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Transmeta sells off older Crusoe chips

May 31, 2005 — by Henry Kingman — from the LinuxDevices Archive

Transmeta will sell its Crusoe line of VLIW (very long instruction word) processors to Culturecom for $15M. The deal also gives the Hong Kong based technology company the right to manufacture and sell the 130nm version of Transmeta's Efficeon design in China.

The deal depends on Transmeta receiving a technology export license from the US Department of Commerce, and “certain other third party consents,” Transmeta says. It also depends on the completion of an engineering services contract between the two companies. The deal is scheduled to close in Q4, 2005.

Transmeta says it will continue to manufacture its Crusoe and 130-nanometer Efficeon products until the transaction closes, and will “complete fulfillment of existing backlog in the subsequent transition period.” Transmeta will continue to support its 90-nanometer Efficeon processors for strategic partners, it says.

Culturecom is perhaps best known for its V-Dragon chip, positioned as a Linux-ready alternative to Windows/Intel for the Chinese low-end PC market. The V-Dragon chip is used in Peking University's famous e-Learner, an ebook reader vaguely reminiscent of the “Young Lady's Illustrated Primer” in Neil Stephenson's novel “Diamond Age.” The e-Learner is used at more than 1,200 schools in Peking.

According to the terms of the deal, Culturecom will pay $15 million in cash up front, as well as ongoing royalties on its of Crusoe and Efficeon products.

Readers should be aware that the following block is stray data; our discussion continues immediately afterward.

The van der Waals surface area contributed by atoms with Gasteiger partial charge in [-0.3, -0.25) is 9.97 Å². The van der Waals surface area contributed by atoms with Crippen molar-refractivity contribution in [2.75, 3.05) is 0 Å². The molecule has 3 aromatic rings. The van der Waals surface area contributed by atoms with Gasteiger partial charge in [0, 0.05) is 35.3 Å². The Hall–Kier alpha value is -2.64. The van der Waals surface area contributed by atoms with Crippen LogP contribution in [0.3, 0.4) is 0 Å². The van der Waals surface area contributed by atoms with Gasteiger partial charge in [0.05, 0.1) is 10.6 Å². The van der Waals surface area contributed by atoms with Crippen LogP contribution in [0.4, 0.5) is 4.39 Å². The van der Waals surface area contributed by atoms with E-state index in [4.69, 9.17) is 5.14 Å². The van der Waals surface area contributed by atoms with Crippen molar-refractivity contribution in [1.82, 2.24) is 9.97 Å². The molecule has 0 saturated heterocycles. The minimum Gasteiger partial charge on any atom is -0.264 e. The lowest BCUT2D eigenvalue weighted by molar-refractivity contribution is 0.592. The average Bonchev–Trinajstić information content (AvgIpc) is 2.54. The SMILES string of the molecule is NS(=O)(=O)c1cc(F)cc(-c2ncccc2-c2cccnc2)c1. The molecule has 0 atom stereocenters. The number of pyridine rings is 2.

Previously, Culturecom licensed Transmeta's Midori Linux for the development of embedded applications and, in conjunction with that license, Transmeta acquired, and continues to own, a minority equity stake in Chinese 2 Linux (Holdings) Limited, an affiliate of Culturecom.

Transmeta said in January it might exit the chip business. The company makes most of its money selling IP (intellectual property) to other chipmakers. For example, it provides its LongRun2 power manager to NEC and Fujitsu.

Transmeta President Arthur L. Swift said, “This engagement helps deliver Transmeta processor technology to the rapidly growing Chinese computing market through Culturecom, an established provider of Chinese-language technology solutions. This relationship is another example of Transmeta's commitment to deploy our innovative technologies through licensing and synergistic engineering services.”

Culturecom Chairman Frank W. T. Cheung said, “This agreement expands Culturecom's ongoing business of providing processors with embedded Chinese language technology. Transmeta's unique x86-compatible processor architecture coupled with Culturecom's Chinese language technology will facilitate the adoption of modern computing technology by mainstream Chinese consumers.”


 
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